Not everyone wants a “happily ever after;” there are those of us that enjoy a bit of misery, a few twists, and a lot of turns. However, during the current COVID-19 crisis we could all use a few extra moments of hope and happiness. While you are busy being safe at home, the Somerset County Library System of New Jersey (SCLSNJ) encourages you to explore a few moments of bliss through the virtual collections.
“I’m not usually a fan of the warm and cozy, but I have changed my tune as of late” said Yvonne Selander, collection development manager. “I tend to reach for the serial killer thrillers and gritty mysteries. Sure, I throw in a romance every once in a while when the thrillers get a little too dark to lighten the mood and mix things up, but as a rule, the grimmer the better. But during these stressful times, I am all about the romances and the warm fuzzies.”
According to a recent poll from the Kaiser Family Foundation (KFF), approximately 45 percent of U.S. adults have reported feeling worried or stressed during the COVID-19 crisis. Luckily, research from the World Literacy Foundation has found that reading can reduce stress by almost 70 percent.
“I have put together a list of some of my favorite feel-good titles for you to enjoy at home, even if feel-good books aren’t your thing” said Selander. “Full disclosure, some of these books will make you tear up a little, but you’ll turn off your device with a smile on your face.”
Digitally discover these feel-good titles and more:
After discussion with members of our management team, we have decided that starting on November 1, 2019, SCLSNJ will no longer purchase ebook editions of new Macmillan or Macmillan imprint titles, due to changes they are making in their licensing terms for public libraries.
We will purchase ebook copies as usual for Macmillan titles published up until the November 1 date.
Existing ebook copies of Macmillan titles in our collection will remain available until their licensing terms expire, at which point we will evaluate repurchase on a case by case basis.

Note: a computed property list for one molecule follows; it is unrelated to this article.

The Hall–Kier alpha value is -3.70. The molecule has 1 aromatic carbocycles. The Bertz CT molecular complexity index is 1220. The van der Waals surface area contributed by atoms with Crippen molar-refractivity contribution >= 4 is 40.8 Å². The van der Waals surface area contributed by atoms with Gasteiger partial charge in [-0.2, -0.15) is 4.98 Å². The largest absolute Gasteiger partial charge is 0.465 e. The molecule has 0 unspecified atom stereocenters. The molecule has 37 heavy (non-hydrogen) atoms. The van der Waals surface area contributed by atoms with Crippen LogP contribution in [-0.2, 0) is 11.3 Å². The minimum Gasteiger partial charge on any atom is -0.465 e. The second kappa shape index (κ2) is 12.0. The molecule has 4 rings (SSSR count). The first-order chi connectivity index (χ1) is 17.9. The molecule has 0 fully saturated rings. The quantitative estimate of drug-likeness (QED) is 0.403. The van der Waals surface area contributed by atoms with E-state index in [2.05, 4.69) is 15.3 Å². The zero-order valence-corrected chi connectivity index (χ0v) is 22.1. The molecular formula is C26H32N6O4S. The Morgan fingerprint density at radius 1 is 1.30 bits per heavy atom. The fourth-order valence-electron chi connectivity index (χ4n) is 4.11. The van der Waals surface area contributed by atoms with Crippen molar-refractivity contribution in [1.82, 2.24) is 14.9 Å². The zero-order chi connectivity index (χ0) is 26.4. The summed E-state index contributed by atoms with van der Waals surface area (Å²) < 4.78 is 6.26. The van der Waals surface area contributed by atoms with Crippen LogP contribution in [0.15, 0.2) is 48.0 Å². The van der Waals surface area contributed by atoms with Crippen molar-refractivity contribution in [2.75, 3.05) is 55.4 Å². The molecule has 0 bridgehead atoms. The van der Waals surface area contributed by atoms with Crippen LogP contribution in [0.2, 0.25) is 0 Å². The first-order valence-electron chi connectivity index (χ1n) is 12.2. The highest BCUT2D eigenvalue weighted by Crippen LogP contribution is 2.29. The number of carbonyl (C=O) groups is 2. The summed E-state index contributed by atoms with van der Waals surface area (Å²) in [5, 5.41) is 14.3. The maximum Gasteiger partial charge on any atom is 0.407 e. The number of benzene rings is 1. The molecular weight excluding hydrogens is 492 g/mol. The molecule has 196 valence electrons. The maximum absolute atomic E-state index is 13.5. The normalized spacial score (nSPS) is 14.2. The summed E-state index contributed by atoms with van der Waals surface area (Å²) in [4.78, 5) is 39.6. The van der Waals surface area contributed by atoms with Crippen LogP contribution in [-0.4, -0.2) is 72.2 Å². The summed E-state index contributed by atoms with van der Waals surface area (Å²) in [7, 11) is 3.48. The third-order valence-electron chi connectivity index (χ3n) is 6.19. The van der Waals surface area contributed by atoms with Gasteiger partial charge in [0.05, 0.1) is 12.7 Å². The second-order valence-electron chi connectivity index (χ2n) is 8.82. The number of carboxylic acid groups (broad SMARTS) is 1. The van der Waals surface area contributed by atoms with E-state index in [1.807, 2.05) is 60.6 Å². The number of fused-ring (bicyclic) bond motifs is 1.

We will continue to buy print editions of Macmillan titles as usual. For high demand titles, we plan to purchase print copies beyond our typical hold ratio in order to accommodate the additional holds and circulation that might come from patrons who would typically borrow the ebook instead.
Macmillan’s new terms are that each library is only allowed to purchase a single ebook copy in the first eight weeks after release, regardless of the library’s size — a small, rural library serving 2,000 people gets one copy, and a large system like the New York Public Library gets one copy. These new ebook terms are designed to drive consumer demand on their titles by inflating library hold queues. Macmillan’s assumption is that patrons who don’t want to wait for the single copy in the first eight weeks will simply purchase their own copies. SCLSNJ feels that if we accept these terms, it signals that we are willing to accept whatever pricing and licensing model a publisher offers, regardless of long term sustainability or fiscal responsibility. As a large library system with significant purchasing power, we have chosen not to play by these rules.
What does that mean for me?
New titles by some authors will only be available in hard copy. Macmillan and its imprints publish some of our most popular authors, including Liane Moriarty, Louise Penny, J.D. Robb, Nora Roberts, and Lisa Scottoline. We will be increasing the number of print copies we buy for popular Macmillan authors to keep the hold queues moving as quickly as we can.